Despite widespread industry optimism, concerns have been raised as to the current impact of AI technology on the mental health of employees.
The All Party Parliamentary Group on the Future of Work (APPG), a cross-party grouping of MPs, peers, and industry leaders, focused on workplace technological innovation, has concluded that monitoring workers and performance targets through algorithms needs urgent regulation.
In a report, the informal parliamentary group said: ‘AI offers invaluable opportunities to create new work and improve the quality of work if it is designed and deployed with this as an objective. However, we find that this potential is not currently being materialised. Instead, a growing body of evidence points to significant negative impacts on the conditions and quality of work across the country.’
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Specifically, the pressures of monitoring and target setting technologies have been found to be eroding the mental health and physical wellbeing of workers due to automated assessment and real-time micromanagement.
Is the growing use of AI making employment more precarious and anxiety-inducing?
Earlier this year, the union the TUC came to a similar conclusion saying that while AI has the potential to improve working lives, new unregulated technologies also pose a considerable risk to the boundaries between home and work and are starting to be used for damaging practices such as ‘hired and fired by algorithm’.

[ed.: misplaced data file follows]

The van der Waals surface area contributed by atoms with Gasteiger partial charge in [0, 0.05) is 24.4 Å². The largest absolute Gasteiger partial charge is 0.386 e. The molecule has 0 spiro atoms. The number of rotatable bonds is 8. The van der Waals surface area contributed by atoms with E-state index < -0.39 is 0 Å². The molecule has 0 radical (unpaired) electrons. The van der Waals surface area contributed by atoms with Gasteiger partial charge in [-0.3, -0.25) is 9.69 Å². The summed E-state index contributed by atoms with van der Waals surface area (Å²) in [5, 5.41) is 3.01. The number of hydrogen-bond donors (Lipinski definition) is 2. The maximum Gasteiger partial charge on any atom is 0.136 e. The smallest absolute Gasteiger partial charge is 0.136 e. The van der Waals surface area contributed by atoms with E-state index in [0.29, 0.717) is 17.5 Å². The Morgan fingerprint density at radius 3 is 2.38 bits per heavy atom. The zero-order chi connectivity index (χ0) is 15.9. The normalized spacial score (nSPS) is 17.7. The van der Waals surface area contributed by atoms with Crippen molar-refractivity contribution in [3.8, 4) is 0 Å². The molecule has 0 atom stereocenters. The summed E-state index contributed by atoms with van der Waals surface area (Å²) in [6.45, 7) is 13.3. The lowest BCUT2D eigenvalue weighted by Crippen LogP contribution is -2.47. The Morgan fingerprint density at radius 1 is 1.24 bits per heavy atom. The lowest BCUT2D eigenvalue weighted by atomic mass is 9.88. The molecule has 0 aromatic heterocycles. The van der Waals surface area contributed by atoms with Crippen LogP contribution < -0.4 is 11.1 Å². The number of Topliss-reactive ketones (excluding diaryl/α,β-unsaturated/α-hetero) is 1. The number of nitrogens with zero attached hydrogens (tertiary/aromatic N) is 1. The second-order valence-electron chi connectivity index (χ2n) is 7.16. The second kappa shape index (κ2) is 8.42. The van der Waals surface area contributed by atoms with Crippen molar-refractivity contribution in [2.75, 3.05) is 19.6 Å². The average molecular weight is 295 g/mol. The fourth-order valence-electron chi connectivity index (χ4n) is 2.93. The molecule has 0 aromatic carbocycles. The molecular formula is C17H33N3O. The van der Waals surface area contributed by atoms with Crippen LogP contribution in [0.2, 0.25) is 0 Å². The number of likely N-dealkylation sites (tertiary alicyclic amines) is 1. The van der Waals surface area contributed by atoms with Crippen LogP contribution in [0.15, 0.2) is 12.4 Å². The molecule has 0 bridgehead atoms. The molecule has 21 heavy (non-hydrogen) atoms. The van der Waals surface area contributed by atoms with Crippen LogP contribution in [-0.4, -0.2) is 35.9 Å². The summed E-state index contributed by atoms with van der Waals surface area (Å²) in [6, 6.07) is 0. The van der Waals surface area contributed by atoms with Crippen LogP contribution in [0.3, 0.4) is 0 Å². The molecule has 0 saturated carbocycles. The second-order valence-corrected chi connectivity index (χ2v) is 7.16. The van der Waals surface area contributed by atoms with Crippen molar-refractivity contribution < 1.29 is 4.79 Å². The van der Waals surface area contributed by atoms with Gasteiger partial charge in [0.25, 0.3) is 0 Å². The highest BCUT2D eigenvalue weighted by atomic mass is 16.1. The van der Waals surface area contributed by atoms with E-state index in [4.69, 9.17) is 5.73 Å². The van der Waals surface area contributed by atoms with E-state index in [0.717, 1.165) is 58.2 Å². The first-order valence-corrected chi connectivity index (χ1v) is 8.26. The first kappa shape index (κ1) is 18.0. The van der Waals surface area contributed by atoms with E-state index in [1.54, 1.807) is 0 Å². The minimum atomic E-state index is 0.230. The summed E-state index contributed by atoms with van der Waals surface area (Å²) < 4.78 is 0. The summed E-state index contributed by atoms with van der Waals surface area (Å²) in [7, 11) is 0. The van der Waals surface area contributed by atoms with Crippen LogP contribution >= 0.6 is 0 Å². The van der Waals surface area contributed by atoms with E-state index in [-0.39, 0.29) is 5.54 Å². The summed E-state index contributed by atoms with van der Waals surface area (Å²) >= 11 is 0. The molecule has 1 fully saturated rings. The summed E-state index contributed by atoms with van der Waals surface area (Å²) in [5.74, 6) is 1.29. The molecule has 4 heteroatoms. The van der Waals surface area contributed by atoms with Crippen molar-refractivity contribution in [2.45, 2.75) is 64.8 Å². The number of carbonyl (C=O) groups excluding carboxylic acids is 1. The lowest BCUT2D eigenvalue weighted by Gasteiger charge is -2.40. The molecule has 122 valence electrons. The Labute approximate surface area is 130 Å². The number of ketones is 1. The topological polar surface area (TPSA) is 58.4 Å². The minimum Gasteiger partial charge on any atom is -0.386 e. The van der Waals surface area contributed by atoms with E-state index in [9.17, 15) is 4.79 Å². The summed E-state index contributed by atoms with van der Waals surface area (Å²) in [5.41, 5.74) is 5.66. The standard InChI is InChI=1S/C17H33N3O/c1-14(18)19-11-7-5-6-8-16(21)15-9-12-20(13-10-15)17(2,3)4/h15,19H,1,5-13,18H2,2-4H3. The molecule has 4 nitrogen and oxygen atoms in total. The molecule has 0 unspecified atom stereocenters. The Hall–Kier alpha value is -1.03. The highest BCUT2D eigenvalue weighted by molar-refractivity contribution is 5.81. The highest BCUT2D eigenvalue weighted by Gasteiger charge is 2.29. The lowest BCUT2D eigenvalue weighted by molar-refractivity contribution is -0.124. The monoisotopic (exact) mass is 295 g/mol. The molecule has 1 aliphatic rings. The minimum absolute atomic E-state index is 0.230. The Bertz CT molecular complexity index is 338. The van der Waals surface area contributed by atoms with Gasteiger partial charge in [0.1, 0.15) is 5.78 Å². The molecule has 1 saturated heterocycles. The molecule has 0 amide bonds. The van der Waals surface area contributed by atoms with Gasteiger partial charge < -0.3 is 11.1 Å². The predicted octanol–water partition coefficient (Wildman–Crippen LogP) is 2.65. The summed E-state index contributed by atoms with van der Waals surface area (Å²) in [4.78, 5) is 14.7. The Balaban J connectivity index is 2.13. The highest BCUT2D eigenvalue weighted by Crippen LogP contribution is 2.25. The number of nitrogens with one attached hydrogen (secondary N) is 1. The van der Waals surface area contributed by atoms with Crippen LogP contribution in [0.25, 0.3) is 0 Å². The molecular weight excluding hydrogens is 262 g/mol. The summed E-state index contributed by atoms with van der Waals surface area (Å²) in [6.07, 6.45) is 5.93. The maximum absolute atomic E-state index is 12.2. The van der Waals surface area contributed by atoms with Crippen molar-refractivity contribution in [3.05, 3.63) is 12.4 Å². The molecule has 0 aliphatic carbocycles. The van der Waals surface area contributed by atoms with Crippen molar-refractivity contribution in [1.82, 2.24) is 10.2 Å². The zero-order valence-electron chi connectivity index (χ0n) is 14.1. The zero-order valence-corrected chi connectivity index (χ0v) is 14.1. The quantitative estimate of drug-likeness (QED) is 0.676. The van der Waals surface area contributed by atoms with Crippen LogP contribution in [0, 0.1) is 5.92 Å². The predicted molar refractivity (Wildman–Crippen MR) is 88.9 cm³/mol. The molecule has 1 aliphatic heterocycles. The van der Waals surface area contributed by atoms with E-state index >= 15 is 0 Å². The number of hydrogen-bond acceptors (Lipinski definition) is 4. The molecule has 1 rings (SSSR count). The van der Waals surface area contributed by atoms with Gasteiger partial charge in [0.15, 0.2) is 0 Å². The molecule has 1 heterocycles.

In March, Frances O'Grady, TUC General Secretary, said: “AI at work could be used to improve productivity and working lives. But it is already being used to make life-changing decisions about people at work – like who gets hired and fired.”
“Without fair rules, the use of AI at work could lead to widespread discrimination and unfair treatment – especially for those in insecure work and the gig economy.”
A TUC report found that throughout the Covid-19 pandemic, employers have increasingly been deploying new monitoring technologies, which have been considered intrusive by many workers and have in many instances failed to monitor absences and performance accurately, causing unnecessary stress and anxiety.
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New legislation is necessary to make AI human-centred
The APPG report recommends that the Government bring new legislation forwards and update the regulation of AI technologies. The recommendations include:
- Legislating an Accountability for Algorithms Act (AAA): creating a legal requirement for corporations to assess how the use of AI could impact their workforce.
- Updating digital protection: establishing the right of workers for a full explanation of the use, purpose, and metric of the algorithmic systems used in the workplace.
- Enabling a partnership approach: a new right for unions to be consulted whether risky AI tools are being introduced into the workplace.
- Enforcement in practice: the Digital Regulation Cooperation Forum should be expanded with new regulatory powers.
- Support human-centred AI: focusing automation and the use of AI on how it can potentially benefit the workforce.
David Davis, Conservative MP, and chair of the AAPG, referencing the report's recommendations, wrote on Twitter: 'AI technologies have spread beyond the gig economy to control what, who and how work is done. An Accountability for Algorithms Act is urgently needed to ensure fairness and transparency in the workplace.’
Clive Lewis, Labour MP, and vice-chair of the AAPG, commented: “The gaps in regulation are damaging people and communities across the country, and the Government must urgently bring forward robust proposals for AI regulation.”